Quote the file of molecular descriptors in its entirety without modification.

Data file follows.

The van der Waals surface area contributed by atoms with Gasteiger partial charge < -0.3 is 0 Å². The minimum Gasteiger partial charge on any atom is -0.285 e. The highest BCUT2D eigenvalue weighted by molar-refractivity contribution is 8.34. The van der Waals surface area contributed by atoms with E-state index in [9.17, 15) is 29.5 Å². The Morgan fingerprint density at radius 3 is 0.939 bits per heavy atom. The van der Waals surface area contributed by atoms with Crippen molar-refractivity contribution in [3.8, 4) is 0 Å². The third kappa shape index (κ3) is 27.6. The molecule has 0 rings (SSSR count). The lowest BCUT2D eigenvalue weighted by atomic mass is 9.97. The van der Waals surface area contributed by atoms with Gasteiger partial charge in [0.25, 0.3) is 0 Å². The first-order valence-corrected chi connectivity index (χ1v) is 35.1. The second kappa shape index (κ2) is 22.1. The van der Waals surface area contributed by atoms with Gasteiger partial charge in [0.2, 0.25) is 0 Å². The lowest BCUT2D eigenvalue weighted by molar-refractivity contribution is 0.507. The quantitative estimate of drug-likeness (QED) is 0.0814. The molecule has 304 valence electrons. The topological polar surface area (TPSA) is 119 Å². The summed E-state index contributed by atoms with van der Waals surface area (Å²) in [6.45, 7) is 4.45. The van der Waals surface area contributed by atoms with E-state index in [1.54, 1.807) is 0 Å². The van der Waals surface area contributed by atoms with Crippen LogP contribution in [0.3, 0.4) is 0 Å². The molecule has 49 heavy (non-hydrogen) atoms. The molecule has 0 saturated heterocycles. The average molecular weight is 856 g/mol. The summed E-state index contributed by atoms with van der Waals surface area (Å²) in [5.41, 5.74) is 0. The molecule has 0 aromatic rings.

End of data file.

The van der Waals surface area contributed by atoms with Gasteiger partial charge < -0.3 is 0 Å². The minimum Gasteiger partial charge on any atom is -0.285 e. The highest BCUT2D eigenvalue weighted by molar-refractivity contribution is 8.34. The van der Waals surface area contributed by atoms with E-state index in [9.17, 15) is 29.5 Å². The Morgan fingerprint density at radius 3 is 0.939 bits per heavy atom. The van der Waals surface area contributed by atoms with Crippen molar-refractivity contribution in [3.8, 4) is 0 Å². The third kappa shape index (κ3) is 27.6. The molecule has 0 rings (SSSR count). The lowest BCUT2D eigenvalue weighted by atomic mass is 9.97. The van der Waals surface area contributed by atoms with Gasteiger partial charge in [0.25, 0.3) is 0 Å². The first-order valence-corrected chi connectivity index (χ1v) is 35.1. The second kappa shape index (κ2) is 22.1. The van der Waals surface area contributed by atoms with Gasteiger partial charge in [0.2, 0.25) is 0 Å². The lowest BCUT2D eigenvalue weighted by molar-refractivity contribution is 0.507. The quantitative estimate of drug-likeness (QED) is 0.0814. The molecule has 304 valence electrons. The topological polar surface area (TPSA) is 119 Å². The summed E-state index contributed by atoms with van der Waals surface area (Å²) in [6.45, 7) is 4.45. The van der Waals surface area contributed by atoms with E-state index in [1.54, 1.807) is 0 Å². The van der Waals surface area contributed by atoms with Crippen LogP contribution in [0.3, 0.4) is 0 Å². The molecule has 49 heavy (non-hydrogen) atoms. The molecule has 0 saturated heterocycles. The average molecular weight is 856 g/mol. The summed E-state index contributed by atoms with van der Waals surface area (Å²) in [5.41, 5.74) is 0. The molecule has 0 aromatic rings.